By Russel Ingold

The Fontana City Council approved four major projects — including three involving the construction of warehouses — during the Nov. 10 meeting.

The actions taken on the warehouses were highly controversial, with more than two dozen concerned citizens sending virtual voice messages to the five-member council expressing their opposition to some or all of those proposals.

Two of the warehouse projects were OKd by slim margins of 3-2, and a third one succeeded by a vote of 4-1.

Mayor Acquanetta Warren has been strongly pushing for the building of warehouses in the city for several years, and City Councilmember Jesus “Jesse” Sandoval has consistently been against them.

“I want to thank all my colleagues; once again we have moved Fontana forward,” Warren said after the voting was completed.

During the lengthy meeting, the City Council was considering four combined General Plan amendments and projects that had previously been approved by the Planning Commission and had been recommended by staff, according to Zai AbuBakar, director of community development.

—– THE FIRST PROJECT, construction of 107-unit multi-family detached condominiums, passed by a unanimous 5-0 margin.

The condominiums will be located on 10.2 acres on the north side of South Highland Avenue between San Sevaine Road and Hemlock Avenue in northwestern Fontana.

Stratham Homes will provide several amenities, including a resort-style swimming pool area, clubhouse, open lawn area, dog park, and fitness park. Straham will also make improvements to the area, including curbs, gutters, and sidewalks.

—– THE SECOND PROJECT was the construction of a 41,000-square-foot warehouse distribution facility on the northeast corner of Slover and Juniper avenues in southern Fontana. The Planning Commission had discussed possible traffic concerns.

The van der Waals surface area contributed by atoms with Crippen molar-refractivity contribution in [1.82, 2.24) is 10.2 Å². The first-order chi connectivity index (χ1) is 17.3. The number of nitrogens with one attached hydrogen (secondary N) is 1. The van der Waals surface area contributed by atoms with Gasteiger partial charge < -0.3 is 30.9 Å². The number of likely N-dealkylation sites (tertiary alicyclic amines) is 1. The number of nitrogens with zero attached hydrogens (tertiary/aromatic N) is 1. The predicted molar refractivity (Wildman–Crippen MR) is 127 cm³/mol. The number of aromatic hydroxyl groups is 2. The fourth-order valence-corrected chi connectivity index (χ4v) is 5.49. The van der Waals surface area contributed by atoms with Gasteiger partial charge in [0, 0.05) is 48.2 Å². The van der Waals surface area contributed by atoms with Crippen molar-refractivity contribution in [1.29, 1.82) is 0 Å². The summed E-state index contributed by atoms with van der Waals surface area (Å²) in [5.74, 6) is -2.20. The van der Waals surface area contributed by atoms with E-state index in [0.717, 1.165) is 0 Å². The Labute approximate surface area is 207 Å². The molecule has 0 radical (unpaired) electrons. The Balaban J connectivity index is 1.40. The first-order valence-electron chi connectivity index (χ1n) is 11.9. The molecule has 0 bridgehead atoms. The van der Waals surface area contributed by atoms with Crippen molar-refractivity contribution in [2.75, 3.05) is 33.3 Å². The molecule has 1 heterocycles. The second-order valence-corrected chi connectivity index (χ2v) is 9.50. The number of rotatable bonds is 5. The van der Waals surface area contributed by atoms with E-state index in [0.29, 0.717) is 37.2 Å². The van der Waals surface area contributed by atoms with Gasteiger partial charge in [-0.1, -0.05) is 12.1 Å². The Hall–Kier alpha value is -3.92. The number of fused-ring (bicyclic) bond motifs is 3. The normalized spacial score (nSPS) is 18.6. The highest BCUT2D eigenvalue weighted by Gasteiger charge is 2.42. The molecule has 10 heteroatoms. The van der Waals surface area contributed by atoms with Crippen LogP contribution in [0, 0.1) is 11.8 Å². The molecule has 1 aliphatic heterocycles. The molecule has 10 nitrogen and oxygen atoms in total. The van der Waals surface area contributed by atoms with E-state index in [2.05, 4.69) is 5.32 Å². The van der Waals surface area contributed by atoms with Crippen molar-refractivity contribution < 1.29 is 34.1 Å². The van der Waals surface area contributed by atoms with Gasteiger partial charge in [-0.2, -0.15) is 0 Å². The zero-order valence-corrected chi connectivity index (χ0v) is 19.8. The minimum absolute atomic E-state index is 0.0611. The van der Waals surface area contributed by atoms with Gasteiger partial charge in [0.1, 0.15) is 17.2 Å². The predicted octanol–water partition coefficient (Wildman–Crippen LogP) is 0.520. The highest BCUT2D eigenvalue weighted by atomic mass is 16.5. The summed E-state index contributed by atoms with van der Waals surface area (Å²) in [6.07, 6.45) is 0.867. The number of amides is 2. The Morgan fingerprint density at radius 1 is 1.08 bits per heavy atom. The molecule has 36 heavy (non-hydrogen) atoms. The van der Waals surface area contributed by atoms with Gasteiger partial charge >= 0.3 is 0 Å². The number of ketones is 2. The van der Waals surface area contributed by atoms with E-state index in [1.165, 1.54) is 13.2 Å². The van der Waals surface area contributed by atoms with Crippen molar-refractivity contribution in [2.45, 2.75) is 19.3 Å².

Voting in favor were Warren and Councilmembers John Roberts, Jesse Armendarez, and Phillip Cothran, and voting no was Sandoval.

—– THE THIRD PROJECT was the construction of a 332,998-square-foot distribution and logistics warehouse facility on the northeast corner of Sierra and Casa Grande avenues in northern Fontana.

David Wiener and Ray Allard were overseeing the project, which would encompass 15.2 acres.

After receiving letters from the City of Rialto, conditions were placed on traffic arrangements.

This time, both Cothran and Sandoval cast “no” votes.

—– THE FOURTH PROJECT was the construction of two high cube warehouses totaling about 754,408 square feet.

The Fontana Foothills Commerce Center is located on 33.6 acres in the northeast corner of Jurupa and Juniper avenues in southern Fontana.

The city will receive a public benefit fee of $3.2 million due to this project.

Again, Cothran and Sandoval voted to reject the proposal.

The locations for the third and fourth projects were previously zoned for residential use, and as a result, the city, in order to adhere to housing requirements, had to instead designate alternate areas in the city that could potentially be used for that purpose sometime down the road.

—– DURING the public comment portion of the hearing, a barrage of speakers provided numerous complaints about the warehouses.

Many of the speakers said they have been repeatedly frustrated because Fontana keeps allowing these proposals to proceed.

“As a community member, I have seen the negative impacts of these projects,” said Ana Gonzalez, a representative from the Center for Community Action and Environmental Justice (CCAEJ), a local environmental organization.

Gonzalez said she is concerned about residents’ health (because of added air pollution) and also about problems with truck traffic, a topic which Sandoval also mentioned.

Gonzalez added that warehouse jobs typically pay relatively low wages and therefore should not be encouraged.

However, there were also a few commenters who were supportive of the warehouses.

Eddie Rivera, a long-time Inland Empire resident and construction worker, said that the Fontana Foothills Commerce Center would be highly beneficial because the center would negotiate with unions to provide good-paying jobs. In addition, Rivera said that having the center so close to his home would reduce his commuting costs.

Warren said that she recently met with local residents about their concerns. She said the main problem is not the warehouses — which must meet all the regulations imposed by the city — but rather the illegal and unregulated trucking activity that is going on in the San Bernardino County areas.

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